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Let $X=[0,1] \cup [2,3]$ and let $Y=[0,2]$. I have $p: X \to Y$ defined by

$$p(x)= \begin{cases} x \quad &\text{for} \ x \in [0,1] \\ x-1 \quad &\text{for} \ x \in [2,3] \end{cases}$$

I have to prove that $p$ is a closed map. I tried a lot of times, but I didn't get it. And I have to prove it without compactness

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  • $\begingroup$ Choose a closed subset of $Y$ and calculate the inverse image. Show that this is always closed. Make sure to take care around $p^{-1}(1)$. $\endgroup$ Sep 7 '20 at 22:03
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    $\begingroup$ @CyclotomicField How does that prove $p$ is a closed map? You need to show that for all closed $C\subseteq X$, $p(C)\subseteq Y$ is closed. $\endgroup$
    – Kenta S
    Sep 7 '20 at 22:07
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    $\begingroup$ @JustinYoung OP wants to do prove it without compactness $\endgroup$ Sep 7 '20 at 22:18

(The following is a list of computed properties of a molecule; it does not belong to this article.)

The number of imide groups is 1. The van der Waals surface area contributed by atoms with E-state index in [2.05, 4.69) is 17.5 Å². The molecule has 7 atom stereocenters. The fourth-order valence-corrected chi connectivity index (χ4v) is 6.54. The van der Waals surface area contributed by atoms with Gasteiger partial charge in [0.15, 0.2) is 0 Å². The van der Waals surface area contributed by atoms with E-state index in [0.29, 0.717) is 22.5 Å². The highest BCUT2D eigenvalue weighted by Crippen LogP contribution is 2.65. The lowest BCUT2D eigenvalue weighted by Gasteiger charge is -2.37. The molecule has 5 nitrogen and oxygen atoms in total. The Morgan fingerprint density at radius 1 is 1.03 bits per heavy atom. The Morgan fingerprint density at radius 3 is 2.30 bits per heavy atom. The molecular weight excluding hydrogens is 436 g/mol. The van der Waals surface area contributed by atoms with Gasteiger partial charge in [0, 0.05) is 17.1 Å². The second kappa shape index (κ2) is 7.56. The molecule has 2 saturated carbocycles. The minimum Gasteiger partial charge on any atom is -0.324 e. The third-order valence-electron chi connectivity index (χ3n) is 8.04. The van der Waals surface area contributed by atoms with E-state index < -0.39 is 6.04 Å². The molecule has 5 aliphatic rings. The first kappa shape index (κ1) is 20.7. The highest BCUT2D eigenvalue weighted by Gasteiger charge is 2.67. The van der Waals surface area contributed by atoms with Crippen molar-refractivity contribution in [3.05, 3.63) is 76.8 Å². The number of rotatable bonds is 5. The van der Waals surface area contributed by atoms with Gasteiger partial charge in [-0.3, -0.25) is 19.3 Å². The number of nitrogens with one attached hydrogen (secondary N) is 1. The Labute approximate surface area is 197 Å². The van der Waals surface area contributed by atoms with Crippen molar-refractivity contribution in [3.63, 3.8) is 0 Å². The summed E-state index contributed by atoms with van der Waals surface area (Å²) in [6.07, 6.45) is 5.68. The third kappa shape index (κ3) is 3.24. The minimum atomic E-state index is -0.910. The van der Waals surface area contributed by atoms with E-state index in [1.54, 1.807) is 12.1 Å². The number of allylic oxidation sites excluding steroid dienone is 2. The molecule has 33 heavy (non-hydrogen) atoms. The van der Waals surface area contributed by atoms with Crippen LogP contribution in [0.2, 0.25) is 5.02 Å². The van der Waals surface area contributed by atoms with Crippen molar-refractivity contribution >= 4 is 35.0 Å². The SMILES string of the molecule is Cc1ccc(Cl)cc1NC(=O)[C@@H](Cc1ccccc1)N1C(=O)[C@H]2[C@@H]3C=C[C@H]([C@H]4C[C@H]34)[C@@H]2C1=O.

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Hint: you have to show that if $A \subseteq [0, 1] \cup [2, 3]$ is closed, then $p(A)$ is closed. Now $p(A) = p(A \cap [0, 1]) \cup p(A \cap [2, 3])$, which will be closed if $p(A \cap [0, 1])$ and $p(A \cap [2, 3])$ are both closed (that's sufficient, but not necessary, but it will do for this problem). $A$ is closed iff $A \cap [0, 1]$ and $A \cap [2, 3]$ are both closed (do you see why?). Now $p$ restricts to the identity on $[0, 1]$ and to the function $x \mapsto x - 1$ on $[2, 3]$. I'll let you take it from there, by showing that both of these restrictions of $p$ are closed functions.

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Hint: Let $A\subseteq X$ be a closed set. Show that $p(A)$ is a closed set. If $\{x_n\}_n\subseteq A$ converges to some $x\in A$ then we have $\{p(x_n)\}_n\subseteq p(A)$. $p$ is continuous (on the appropriate tail of the sequence) thus we must have $\lim p(\{x_n\})=p(\lim\{x_n\})=p(x)$. But since $x\in A$ then $p(x)\in p(A)$.

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  • $\begingroup$ I'm really cutting corners with the above argument. One would also need to take care of the case where your closed set $A$ is a union of say two closed sets, one in $[0,1]$ and one in $[2,3]$. $\endgroup$ Sep 7 '20 at 22:12

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